Even older games with simple, not too demanding graphics are possible to a certain extent, and if they don't require a dedicated 3D accelerator. The given performance is fully sufficient for use as a second computer or simply to look into the internet on the go.
When you compare the benchmark rates, the Wind U160 isn't much better or worse than current netbooks of other manufacturers that have been reviewed by us recently. For example HP's Mini 210-1021EG or Samsung's NP-NB30TSP-PS1 netbook.
|3DMark 2001SE Standard||2875 points|
|3DMark 03 Standard||746 points|
|3DMark 05 Standard||308 points|
A Western Digital 2.5 inch sized Scorpio Blue hard disk (WD1600BEVT), with a memory capacity of 160 GB supplies enough storage room and does its work with 5400 revolutions per minute. The rates are all within a green field in view of the access and transfer rates. However, we could hear a hard disk clicking now and again.
The till now really rather acceptable impression is dimmed by following two points. Namely by the little MSI Wind U160's system noise and temperature emissions, which might be crucial for a purchase decision. A consistently running fan in idle mode would very likely be a reason for exclusion, even if the determined rate is only 33.5 dB (A) and is actually perceived as quiet.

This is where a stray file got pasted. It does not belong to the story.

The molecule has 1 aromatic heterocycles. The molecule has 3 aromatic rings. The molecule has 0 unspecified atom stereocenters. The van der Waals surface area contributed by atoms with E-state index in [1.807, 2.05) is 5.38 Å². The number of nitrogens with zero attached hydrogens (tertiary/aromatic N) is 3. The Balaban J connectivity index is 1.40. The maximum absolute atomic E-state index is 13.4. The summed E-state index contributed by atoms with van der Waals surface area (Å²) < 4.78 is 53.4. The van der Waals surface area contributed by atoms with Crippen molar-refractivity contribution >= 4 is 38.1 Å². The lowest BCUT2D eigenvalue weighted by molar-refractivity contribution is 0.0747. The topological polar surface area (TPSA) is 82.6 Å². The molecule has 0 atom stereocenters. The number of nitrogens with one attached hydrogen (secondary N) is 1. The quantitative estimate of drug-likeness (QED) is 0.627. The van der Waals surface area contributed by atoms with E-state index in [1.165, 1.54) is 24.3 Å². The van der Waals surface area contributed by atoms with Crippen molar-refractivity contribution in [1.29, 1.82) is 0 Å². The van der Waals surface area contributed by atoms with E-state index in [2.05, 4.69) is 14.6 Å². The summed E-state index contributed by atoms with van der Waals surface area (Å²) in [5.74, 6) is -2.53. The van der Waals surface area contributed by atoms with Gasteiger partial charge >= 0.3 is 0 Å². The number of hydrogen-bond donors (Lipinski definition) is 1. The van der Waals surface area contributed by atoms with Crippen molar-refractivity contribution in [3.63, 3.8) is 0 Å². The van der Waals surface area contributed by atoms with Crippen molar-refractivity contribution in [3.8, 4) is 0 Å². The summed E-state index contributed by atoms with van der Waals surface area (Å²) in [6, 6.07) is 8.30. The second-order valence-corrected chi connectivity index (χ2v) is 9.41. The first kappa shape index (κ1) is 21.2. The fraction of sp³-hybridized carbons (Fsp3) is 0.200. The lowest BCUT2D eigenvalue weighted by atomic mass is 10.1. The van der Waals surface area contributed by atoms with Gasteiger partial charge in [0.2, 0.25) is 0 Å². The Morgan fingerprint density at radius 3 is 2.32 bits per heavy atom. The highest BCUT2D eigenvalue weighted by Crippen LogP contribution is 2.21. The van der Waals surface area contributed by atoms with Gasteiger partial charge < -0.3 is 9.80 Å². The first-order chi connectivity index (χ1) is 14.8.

The fan's noise increases to an average of 35.5 dB (A) under load, with an odd spike to a maximum of 37.4 to 40.1 dB (A) on our measuring device, and which is very well audible then.
In return, the hard disk runs along with 34.2 dB (A) with the one or other loud click noise at data accessing.
All this creates a noise level that is still within a green field even under load, but is at the same time always present. This doesn't have to be the case, especially in idle mode, as other manufacturers' devices have proved.
33.5 / 33.5 / 33.5 dB(A)
||35.5 / 40.1 dB(A)|
min: , med: , max: (15 cm distance)
Aside from the fan characteristic, or rather fan control, the directly related temperature emissions supply reason for complaint.